MPEP 2126.02
Scope of Reference’s Disclosure Which Can Be Used to Reject Claims When the Reference Is a "Patent" but Not a "Publication"

This is the Ninth Edition of the MPEP, Revision 08.2017, Last Revised in Januay 2018

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2126.02    Scope of Reference’s Disclosure Which Can Be Used to Reject Claims When the Reference Is a "Patent" but Not a "Publication" [R-11.2013]

   OFTEN UNCLAIMED DETAILS FOUND IN THE PATENT SPECIFICATION CAN BE RELIED ON EVEN IF PATENT IS SECRET

When the patented document is used as a patent and not as a publication, the examiner is not restricted to the information conveyed by the patent claims but may use any information provided in the specification which relates to the subject matter of the patented claims when making a rejection under 35 U.S.C. 102(a) or pre-AIA 35 U.S.C. 102(a), (b) or (d). Ex parte Ovist, 152 USPQ 709, 710 (Bd. App. 1963) (The claim of an Italian patent was generic and thus embraced the species disclosed in the examples, the Board added that the entire specification was germane to the claimed invention and upheld the examiner’s pre-AIA 35 U.S.C. 102(b) rejection.); In re Kathawala, 9 F.3d 942, 28 USPQ2d 1785 (Fed. Cir. 1993) (The claims at issue where rejected under pre-AIA 35 U.S.C. 102(d) by applicant’s own parent applications in Greece and Spain. The applicant argued that the "invention... patented in Spain was not the same ‘invention’ claimed in the U.S. application because the Spanish patent claimed processes for making [compounds for inhibition of cholesterol biosynthesis] and claims 1 and 2 were directed to the compounds themselves." Id. at 944, 28 USPQ2d at 1786. The Federal Circuit held that "when an applicant files a foreign application fully disclosing his invention and having the potential to claim his invention in a number of ways, the reference in section 102(d) to ‘invention... patented’ necessarily includes all disclosed aspects of the invention." Id. at 945-46, 28 USPQ2d at 1789.).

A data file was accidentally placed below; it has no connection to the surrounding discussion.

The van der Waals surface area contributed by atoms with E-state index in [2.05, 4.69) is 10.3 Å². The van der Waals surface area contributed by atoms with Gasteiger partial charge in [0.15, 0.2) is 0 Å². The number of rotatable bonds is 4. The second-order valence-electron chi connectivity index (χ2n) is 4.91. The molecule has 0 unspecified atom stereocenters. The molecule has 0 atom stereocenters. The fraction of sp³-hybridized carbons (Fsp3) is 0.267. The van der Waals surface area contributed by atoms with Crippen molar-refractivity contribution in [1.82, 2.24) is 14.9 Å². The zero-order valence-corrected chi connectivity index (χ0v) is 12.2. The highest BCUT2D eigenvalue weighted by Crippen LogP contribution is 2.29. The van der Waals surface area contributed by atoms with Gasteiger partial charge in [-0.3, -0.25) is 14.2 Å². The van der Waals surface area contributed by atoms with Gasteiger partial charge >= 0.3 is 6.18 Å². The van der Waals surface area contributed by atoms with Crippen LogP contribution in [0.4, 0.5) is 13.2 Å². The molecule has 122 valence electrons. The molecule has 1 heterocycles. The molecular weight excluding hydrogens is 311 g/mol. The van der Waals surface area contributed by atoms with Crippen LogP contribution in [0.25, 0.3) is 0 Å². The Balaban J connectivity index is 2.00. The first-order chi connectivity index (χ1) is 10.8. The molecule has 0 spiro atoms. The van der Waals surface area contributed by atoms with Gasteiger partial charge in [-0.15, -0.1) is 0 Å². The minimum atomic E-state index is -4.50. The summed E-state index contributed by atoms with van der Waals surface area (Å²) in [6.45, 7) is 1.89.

Note that In re Fuge, 272 F.2d 954, 957, 124 USPQ 105, 107 (CCPA 1959), does not conflict with the above decisions. This decision simply states "that, at the least, the scope of the patent embraces everything included in the [claim]." (emphasis added).

The courts have interpreted the phrase "invention... patented" in pre-AIA 35 U.S.C. 102(a), (b), and (d) the same way and have cited decisions without regard to which of these subsections of pre-AIA 35 U.S.C. 102 was at issue in the particular case at hand. Therefore, it does not seem to matter to which subsection of pre-AIA 35 U.S.C. 102 the cases are directed; the court decisions are interchangeable as to this issue.